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  • Surgical Pathology Criteria

    Mammary Hamartoma


    • Sharply circumscribed breast mass composed of normal or fibrocystic appearing tissue

    Alternate/Historical Names

    • Adenolipoma (variant)
    • Choristoma
    • Fibroadenolipoma
    • Muscular or myoid hamartoma (variant)

    Diagnostic Criteria

    • Sharply circumscribed mass
      • Nearly always palpable or radiographically distinct
    • Composed of fibrous, fatty and glandular tissue
      • Fibrous tissue may be dense and keloid-like
      • Well formed ducts and lobules witih epithelial and myoepithelial cells
        • Ducts may be cystic
        • Lobules may be atrophic
        • Normall peripheral distribution of myoepithelial cells
      • Fat cells admixed
        • If fat is predominant, lesion may be termed Adenolipoma
          • No special clinical significance
      • Appearance may be indistinguishable from fibrocystic change
        • Circumscription is the only difference
      • Cells with smooth muscle differentiation may be seen
        • When smooth muscle cells are prominent, such lesions have been termed Myoid Hamartomas
          • Smooth muscle cells may be spindled or epithelioid
          • No special clinical significance
      • Pseudoangiomatous stromal hyperplasia (PASH) has been reported in 25/35 mamary hamartomas
      • Cartilage is rarely reported
        • May be considered metaplasia in a hamartoma
        • May be termed choristoma
      • One report of brown fat
      • Carcinoma has rarely been reported to involve mammary hamartomas
      • Simlar findings have been reported in Cowden disease
        • May be indistinguishable if circumscribed and solitary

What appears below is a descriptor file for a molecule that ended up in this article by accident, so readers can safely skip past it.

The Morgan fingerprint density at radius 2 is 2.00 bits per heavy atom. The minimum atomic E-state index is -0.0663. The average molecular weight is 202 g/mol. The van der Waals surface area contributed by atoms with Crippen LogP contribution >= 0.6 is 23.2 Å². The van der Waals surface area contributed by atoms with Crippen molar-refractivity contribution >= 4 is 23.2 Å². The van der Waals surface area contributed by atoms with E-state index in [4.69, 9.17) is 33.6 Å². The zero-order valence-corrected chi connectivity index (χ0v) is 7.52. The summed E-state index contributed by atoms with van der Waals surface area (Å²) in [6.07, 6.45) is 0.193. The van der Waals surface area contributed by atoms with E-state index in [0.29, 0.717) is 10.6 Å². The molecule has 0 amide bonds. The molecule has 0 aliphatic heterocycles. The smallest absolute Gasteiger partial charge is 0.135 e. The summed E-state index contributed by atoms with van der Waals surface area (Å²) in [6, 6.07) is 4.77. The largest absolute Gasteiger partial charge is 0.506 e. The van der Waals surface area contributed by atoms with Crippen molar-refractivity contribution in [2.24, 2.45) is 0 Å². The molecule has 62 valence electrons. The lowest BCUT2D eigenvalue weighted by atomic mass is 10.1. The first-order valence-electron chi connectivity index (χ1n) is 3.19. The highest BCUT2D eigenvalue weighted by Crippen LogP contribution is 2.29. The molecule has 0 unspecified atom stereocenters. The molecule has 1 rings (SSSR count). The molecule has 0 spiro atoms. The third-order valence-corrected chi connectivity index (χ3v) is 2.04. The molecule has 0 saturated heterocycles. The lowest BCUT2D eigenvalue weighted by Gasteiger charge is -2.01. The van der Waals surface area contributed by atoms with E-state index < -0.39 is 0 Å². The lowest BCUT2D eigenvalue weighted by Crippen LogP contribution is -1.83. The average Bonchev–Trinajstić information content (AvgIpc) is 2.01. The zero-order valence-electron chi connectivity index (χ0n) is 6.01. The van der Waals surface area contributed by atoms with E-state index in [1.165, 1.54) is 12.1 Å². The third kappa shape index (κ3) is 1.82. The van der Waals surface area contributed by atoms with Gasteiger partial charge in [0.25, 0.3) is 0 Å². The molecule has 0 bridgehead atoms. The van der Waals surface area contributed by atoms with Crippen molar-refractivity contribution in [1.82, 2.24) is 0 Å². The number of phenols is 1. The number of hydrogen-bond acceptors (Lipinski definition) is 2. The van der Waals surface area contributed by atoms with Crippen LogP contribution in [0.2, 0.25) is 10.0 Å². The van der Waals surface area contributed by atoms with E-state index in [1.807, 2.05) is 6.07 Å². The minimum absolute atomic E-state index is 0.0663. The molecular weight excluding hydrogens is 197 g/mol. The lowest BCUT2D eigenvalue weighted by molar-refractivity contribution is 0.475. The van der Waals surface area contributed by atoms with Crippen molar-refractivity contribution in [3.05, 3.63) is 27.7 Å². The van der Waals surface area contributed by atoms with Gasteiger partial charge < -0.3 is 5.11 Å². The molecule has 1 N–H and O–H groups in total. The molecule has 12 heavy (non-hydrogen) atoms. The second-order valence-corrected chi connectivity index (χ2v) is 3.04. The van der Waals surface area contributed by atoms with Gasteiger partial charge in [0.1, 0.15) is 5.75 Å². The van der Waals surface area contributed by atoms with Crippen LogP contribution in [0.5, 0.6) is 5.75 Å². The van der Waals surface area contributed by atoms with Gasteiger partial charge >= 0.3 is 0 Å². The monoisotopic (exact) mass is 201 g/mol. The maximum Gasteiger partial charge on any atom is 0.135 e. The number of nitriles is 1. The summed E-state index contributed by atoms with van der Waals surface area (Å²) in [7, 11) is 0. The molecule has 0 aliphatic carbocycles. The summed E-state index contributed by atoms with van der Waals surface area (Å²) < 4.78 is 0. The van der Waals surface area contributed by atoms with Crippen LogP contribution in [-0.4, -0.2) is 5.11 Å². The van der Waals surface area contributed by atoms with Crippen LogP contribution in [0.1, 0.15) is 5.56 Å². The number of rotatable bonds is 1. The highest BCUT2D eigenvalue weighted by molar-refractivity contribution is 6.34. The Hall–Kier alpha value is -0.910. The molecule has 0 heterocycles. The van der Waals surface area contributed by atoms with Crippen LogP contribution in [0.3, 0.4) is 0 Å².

• More common if diffuse or bilateral

    Richard L Kempson MD
    Robert V Rouse MD
    Department of Pathology
    Stanford University School of Medicine
    Stanford CA 94305-5342

    Original posting:: May 15, 2006

    Supplemental studies


    • Actin, calponin, p63
      • Highlight myoepithelial cells with normal distribution
      • Actin may demonstrate smooth muscle cells in myoid hamartoma
    • CD34 may stain areas of PASH
    • CD34 reported to stain muscle cells of myoid hamaratoma

    Differential Diagnosis

    Nonspecific fibrocystic disease

    • Mammary hamartoma is distinguished only based on its circumscription and formation of a discrete mass

    Adenomyoepithelioma Myoid Hamartoma
    Myoepithelial component positive for keratin, p63, smooth muscle actin Myoid component positive only for smooth muscle actin
    Tubules without lobules Well formed ducts and lobules
    No admixed fat Admixed fat

    Cowden disease

    • May be indistinguishable if circumscribed and solitary
    • Diffuse or bilateral lesions favor Cowden disease

    Fibroadenoma Mammary Hamartoma
    Lobules infrequent Lobules typically present (may be atrophic)
    Frequent intracanalicular or tubular glandular proliferation Morphologically normal ducts and lobules
    Intralesional fat rare Fat integral to lesion

    Diabetic Mastopathy / Lymphocytic Mastitis Mammary Hamartoma
    Epithelioid stromal cells No epithelioid stromal cells
    Prominent B cell infiltrates No significant B cell infiltrates
    Both have keloidal fibrosis

    Intramammary lipoma vs Adenolipoma

    • Ducts and lobules prominent in adenolipoma
    • Ducts and lobules rare or absent in lipoma
    • No clinical significance to the distinction

    Mammary Hamartoma Gynecomastia-like Lesion of the Female Breast
    Circumscribed Not circumscribed
    Contains lobules No lobules
    No periductal stromal changes Periductal stromal fibrosis or edema
    May contain stromal smooth muscle or cartilage No stromal smooth muscle or cartilage


    • Rare lesion, <1% of breast biopsies
    • Age range 18-89 but most premenopausal
    • Unilateral
    • Benign, infrequent recurrences reported
      • No special clinical significance to recognition of myoid or adenolipomatous variants
    • One male case of myoid hamartoma reported
    • One ectopic (inguinal) case reported
    • Nearly always a palpable or radiographically distinct mass


    Breast Tumors and Lesions Exhibiting Reactivity for Muscle/Myoepithelial Markers

    (Most benign lesions with an epithelial component will have a myoepithelial cell layer)


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